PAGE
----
A brief history of slime

Christopher Howe delights in a new book on the planet’s most powerful organisms — algae.
Christopher Howe is professor of plant and microbial biochemistry in the Department of Biochemistry at the University of Cambridge, UK.

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Kelp in the Pacific Ocean near Anacapa Island, California

Kelp, a type of brown alga, growing off the coast of California.Credit: Douglas Klug/Getty

Slime: How Algae Created Us, Plague Us, and Just Might Save Us Ruth Kassinger Houghton Mifflin Harcourt (2019)

It rankles when I hear a distinguished molecular biologist declare that this gene or that ‘is conserved throughout eukaryotes, from yeast to humans’. Yeast and humans (plus nematodes, zebrafish and many other organisms) are not representative of all eukaryotes, which have nuclei and membrane-bound organelles in their cells. They belong to one rather restricted evolutionary group, the Opisthokonta (see S. M. Adl et al. J. Eukaryot. Microbiol. 66, 4–119; 2019), and account for a tiny fraction of global biomass (see Y. M. Bar-On et al. Proc. Natl Acad. Sci. USA 115, 6506–6511; 2018).

So it is a real pleasure to see Slime (sold as Bloom in some territories), a book devoted to algae: the often-neglected eukaryotes and prokaryotes (organisms without nuclei or discrete organelles) that are of immense biological importance, yet only distantly related to yeast and humans.

Science writer Ruth Kassinger, who specializes in botany, covers the entire range of algae. They include blue-green algae (the oxygen-producing, photosynthetic cyanobacteria), red and green algae (close relatives of land plants), and distantly related groups such as diatoms, coccolithophores (responsible for chalk deposits such as the White Cliffs of Dover), dinoflagellates and kelp. Kassinger rightly describes algae as “the most powerful organisms on the planet” — not least for the amount of carbon dioxide they ‘fix’, or turn into organic matter. She sets out to educate us on their importance and compelling interest.

Slime has four parts. One concerns evolution, including how algae determined the growth of Earth’s atmosphere. The second is on algae as food. The third covers cultivation for uses from sports shoes to fuel. And the last looks at human impacts, from coral bleaching to eutrophication, and how algae might redress the effects. There is also a fascinating appendix of recipes using algae. (I’m eagerly awaiting delivery of ‘Irish moss’, the red alga Chondrus crispus, to make blancmange.)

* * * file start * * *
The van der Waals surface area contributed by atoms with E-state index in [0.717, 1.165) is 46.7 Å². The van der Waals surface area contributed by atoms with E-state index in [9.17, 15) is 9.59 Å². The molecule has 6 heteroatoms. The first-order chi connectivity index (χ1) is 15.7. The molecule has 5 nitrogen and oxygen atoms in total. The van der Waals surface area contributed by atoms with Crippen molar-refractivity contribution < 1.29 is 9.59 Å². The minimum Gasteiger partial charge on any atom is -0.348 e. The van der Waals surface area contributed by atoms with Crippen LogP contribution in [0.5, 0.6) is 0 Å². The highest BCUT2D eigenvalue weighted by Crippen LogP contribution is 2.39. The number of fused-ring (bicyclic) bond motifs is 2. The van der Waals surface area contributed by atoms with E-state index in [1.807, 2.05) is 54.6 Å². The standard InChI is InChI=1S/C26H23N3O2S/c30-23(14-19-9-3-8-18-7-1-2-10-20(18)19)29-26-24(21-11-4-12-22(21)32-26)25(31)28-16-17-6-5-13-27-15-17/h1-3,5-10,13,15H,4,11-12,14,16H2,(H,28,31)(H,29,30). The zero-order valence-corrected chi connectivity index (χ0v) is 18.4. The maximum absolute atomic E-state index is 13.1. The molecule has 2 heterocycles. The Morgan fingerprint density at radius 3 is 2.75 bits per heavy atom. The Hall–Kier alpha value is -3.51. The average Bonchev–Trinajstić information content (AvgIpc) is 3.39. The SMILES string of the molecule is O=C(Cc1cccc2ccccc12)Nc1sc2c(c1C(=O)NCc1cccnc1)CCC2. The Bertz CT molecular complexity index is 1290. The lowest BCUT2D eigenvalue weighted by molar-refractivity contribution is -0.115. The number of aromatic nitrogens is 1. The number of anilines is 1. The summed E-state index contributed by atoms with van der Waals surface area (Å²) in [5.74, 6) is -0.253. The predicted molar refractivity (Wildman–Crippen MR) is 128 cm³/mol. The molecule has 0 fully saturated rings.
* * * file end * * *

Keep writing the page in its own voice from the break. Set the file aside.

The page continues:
The smallest algae are single-celled prokaryotes less than a micrometre across, such as the oceanic Prochlorococcus, a major player in CO2 fixation. Others range from unicellular eukaryotes to multicellular seaweeds many metres long. They grow in environments from polar snow to hot springs.

Some have lost the ability to photosynthesize and now live as parasites. The most notorious is Plasmodium, arguably the most dangerous alga in the world, which retains a remnant, non-photosynthetic chloroplast and is the cause of malaria.

In spite of having studied algae for more than 30 years, I learnt much from Slime. I knew of the distinguished British phycologist Kathleen Drew-Baker, who 70 years ago discovered the life cycle of Porphyra, an alga used to make the dietary staple nori in Japan. But I didn’t know that her work solved the mystery of why the nori harvest frequently failed in the years after the Second World War (all to do with typhoons and exploding mines); nor that there is a monument to her in Japan, where prayers are said every year on her birthday to honour her memory.

And I hadn’t really thought about who gave nineteenth-century microbiologist Robert Koch the idea of using agar, derived from a red alga, as a growth medium for bacteria. (Attempts to use gelatine failed because it melted at the temperatures needed for cultures.) It turns out to have been Angelina Fannie Hesse, lab assistant to, and wife of, Koch’s collaborator Walther Hesse. A recipe from friends in Asia for agar-based jams and jellies that didn’t melt in hot summers inspired her to suggest agar to solidify growth media. As Kassinger says, it seems unfair that Koch’s assistant Julius Petri is famous the world over for his eponymous dish, but that Fannie Hesse is rarely remembered for its contents.

Slime is far from being a collection of interesting historical anecdotes, however. Contemporary topics are also covered, in a clear and balanced way. These include the (over)excitement associated with algal biofuels, the looming disaster that is coral bleaching (when coral cells turn white after losing their symbiotic dinoflagellate algae, probably because of rising temperatures), and attempts to preserve corals by growing them in nurseries.

I was distracted by the frequent description of the features of the people Kassinger met (“tall, slender, and white-haired”; “with a round bald head and a linebacker’s physique”; or even like a saxophonist in a jazz club). And she tends to focus on US-based entrepreneurs, despite the wealth of work elsewhere. But these are small quibbles set against what the book achieves in communicating the beauty (there are some very attractive drawings), interest and importance of algae.

Some years ago, a friend who was president of the British Phycological Society — phycology being the study of algae — declared his goal to raise the profile of algae, so that anyone searching for the society’s name online was not asked ‘Did you mean British Psychological Society?’. Kassinger’s compelling book should help hugely. There is something for everyone, from committed phycologists to people who hitherto (but hopefully no longer) regarded algae as an inconvenience or worse. Blanket weed may never seem the same again.

Nature 570, 34-35 (2019)

doi: 10.1038/d41586-019-01732-3
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